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dc.contributor.authorChilders, Candace M.
dc.date.accessioned2012-03-14T17:36:11Z
dc.date.available2012-03-14T17:36:11Z
dc.date.issued2006-06
dc.identifier.urihttp://hdl.handle.net/10945/2770
dc.descriptionApproved for public release, distribution unlimiteden_US
dc.description.abstractThe ability to analyze data quickly and transform it into important information is vital for information superiority. However, the amount of available data is increasing and the time to make decisions is decreasing. There is too much data for humans to sift through and filter for decision making, so computer automation is necessary. The current approach to automating data processing is to hard-code programs to parse particular data formats, but this approach is not flexible enough to handle the constantly changing data world. The Extensible Markup Language (XML) offers a partial solution by providing a syntactic standard for data exchange. The Tactical Assessment Markup Language (TAML) is an XML vocabulary for exchanging undersea warfare tactical data that provides a standard syntax for message exchange. However, the meaning or semantics of the data is unknown to the machine processing the data. The Semantic Web is a set of technologies designed to add semantic information to data for machine processing. The technologies consist of several components including a common syntax for data exchange, common semantic representation, and a common ontology language. The Resource Description Framework (RDF) is used to explicitly state the relationships between resources or entities. The Web Ontology Language (OWL) is used to build models that explicitly define the concepts and properties in a domain. Since concept definitions are written in standard languages, a variety of reasoning engines might be used to process any ontology and its corresponding data instances. Reasoning engines can also apply algorithms to the data to infer useful information and present it to decision makers. Thus there is far less need for specialty hard-coded programs or proprietary data-representation schemes to hold semantic information, since the information needed to process data is captured in an OWL ontology, itself stored in XML format for exchange between systems. Building ontologies for specific domains such as undersea warfare allows programs to understand, process, and infer new information from coherent data. Applying Semantic Web technologies to XML languages such as TAML brings the armed forces closer to a knowledge-aware Global Information Grid (GIG).en_US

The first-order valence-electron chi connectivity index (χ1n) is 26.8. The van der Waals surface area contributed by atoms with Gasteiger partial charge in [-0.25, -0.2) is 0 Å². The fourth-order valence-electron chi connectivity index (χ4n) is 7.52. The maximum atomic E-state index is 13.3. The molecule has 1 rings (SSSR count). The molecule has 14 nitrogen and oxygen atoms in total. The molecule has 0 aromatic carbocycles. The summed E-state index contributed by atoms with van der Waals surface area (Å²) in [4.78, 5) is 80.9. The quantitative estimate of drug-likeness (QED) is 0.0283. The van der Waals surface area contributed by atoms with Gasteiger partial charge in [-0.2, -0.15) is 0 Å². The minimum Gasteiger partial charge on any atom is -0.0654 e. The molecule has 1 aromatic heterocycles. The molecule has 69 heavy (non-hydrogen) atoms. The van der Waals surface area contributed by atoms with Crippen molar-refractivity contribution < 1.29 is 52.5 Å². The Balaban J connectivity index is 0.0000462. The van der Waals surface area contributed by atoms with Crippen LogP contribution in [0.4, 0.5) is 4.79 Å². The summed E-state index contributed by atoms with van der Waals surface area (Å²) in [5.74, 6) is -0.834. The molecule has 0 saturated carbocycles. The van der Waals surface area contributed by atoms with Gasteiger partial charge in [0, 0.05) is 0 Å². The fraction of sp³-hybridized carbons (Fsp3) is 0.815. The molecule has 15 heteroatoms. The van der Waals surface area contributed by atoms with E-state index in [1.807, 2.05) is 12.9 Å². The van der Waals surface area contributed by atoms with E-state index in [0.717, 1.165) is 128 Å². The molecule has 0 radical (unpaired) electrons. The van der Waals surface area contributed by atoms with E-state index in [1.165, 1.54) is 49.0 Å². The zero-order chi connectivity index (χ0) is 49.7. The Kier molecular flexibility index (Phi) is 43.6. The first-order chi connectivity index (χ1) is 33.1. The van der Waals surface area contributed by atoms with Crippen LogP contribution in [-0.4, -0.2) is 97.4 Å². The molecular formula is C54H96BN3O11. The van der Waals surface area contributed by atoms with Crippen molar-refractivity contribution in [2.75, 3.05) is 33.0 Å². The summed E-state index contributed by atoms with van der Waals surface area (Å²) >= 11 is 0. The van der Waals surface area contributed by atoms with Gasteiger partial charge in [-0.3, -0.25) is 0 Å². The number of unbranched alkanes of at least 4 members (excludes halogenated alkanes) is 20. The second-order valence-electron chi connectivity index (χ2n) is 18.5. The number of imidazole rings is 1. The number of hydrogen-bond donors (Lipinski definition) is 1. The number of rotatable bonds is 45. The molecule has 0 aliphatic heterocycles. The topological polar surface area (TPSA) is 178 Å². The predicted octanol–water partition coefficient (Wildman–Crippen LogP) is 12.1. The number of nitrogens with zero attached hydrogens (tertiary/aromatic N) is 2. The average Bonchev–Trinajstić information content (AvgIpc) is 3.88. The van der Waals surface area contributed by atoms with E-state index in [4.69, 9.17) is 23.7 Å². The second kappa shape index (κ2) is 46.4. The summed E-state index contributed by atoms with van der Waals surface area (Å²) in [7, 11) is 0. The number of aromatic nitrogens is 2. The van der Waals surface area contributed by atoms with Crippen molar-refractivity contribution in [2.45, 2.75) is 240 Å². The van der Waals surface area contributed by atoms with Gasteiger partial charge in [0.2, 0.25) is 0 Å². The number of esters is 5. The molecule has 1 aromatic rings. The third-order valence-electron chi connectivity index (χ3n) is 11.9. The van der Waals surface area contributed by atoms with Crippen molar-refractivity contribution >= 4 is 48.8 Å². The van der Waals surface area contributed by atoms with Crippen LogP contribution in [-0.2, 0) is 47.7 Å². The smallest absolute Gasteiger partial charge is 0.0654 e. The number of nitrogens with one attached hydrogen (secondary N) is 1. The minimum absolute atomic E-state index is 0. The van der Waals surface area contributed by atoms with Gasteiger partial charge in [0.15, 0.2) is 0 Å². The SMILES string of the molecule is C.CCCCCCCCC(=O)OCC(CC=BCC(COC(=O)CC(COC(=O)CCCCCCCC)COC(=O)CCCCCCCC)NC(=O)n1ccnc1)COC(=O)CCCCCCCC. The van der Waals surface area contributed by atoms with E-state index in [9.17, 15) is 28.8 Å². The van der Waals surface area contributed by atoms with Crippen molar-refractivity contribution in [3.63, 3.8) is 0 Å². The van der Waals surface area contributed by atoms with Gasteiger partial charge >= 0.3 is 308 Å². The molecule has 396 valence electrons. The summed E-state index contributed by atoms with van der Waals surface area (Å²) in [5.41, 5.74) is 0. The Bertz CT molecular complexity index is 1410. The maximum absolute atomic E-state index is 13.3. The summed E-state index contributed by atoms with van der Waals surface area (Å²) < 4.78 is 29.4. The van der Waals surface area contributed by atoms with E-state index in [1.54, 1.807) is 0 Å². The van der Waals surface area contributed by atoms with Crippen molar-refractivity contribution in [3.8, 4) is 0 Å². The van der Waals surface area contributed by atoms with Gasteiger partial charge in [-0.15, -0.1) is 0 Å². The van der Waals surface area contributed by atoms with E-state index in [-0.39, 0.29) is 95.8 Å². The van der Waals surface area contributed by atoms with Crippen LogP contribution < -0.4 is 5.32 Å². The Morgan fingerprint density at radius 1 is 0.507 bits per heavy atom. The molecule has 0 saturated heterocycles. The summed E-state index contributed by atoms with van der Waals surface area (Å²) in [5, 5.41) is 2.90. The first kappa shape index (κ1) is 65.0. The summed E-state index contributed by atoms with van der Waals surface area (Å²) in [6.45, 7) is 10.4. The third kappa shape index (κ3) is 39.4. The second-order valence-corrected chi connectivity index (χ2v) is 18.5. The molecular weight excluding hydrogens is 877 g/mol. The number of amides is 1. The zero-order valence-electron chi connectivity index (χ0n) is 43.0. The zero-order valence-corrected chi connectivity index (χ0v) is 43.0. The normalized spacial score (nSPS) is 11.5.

dc.description.urihttp://archive.org/details/applyingsemantic109452770
dc.format.extentxx, 266 p. : ill. (some col.), 20 tables;en_US
dc.publisherMonterey, California. Naval Postgraduate Schoolen_US
dc.rightsApproved for public release, distribution unlimiteden_US
dc.rightsThis publication is a work of the U.S. Government as defined
in Title 17, United States Code, Section 101. As such, it is in the
public domain, and under the provisions of Title 17, United States
Code, Section 105, is not copyrighted in the U.S.en_US
dc.subject.lcshSemanticsen_US
dc.subject.lcshAutomationen_US
dc.titleApplying semantic web concepts to support Net-Centric Warfare using the Tactical Assessment Markup Language (TAML)en_US
dc.typeThesisen_US
dc.contributor.secondreaderBrutzman, Don
dc.contributor.secondreaderBlais, Curt
dc.contributor.secondreaderYoung Paul
dc.contributor.corporateNaval Postgraduate School (U.S.)
dc.contributor.departmentComputer Science
dc.description.serviceUS Navy (USN) author.en_US
dc.identifier.oclc70634934
etd.thesisdegree.nameM.S.en_US
etd.thesisdegree.levelMastersen_US
etd.thesisdegree.disciplineComputer Scienceen_US
etd.thesisdegree.grantorNaval Postgraduate Schoolen_US
etd.verifiednoen_US


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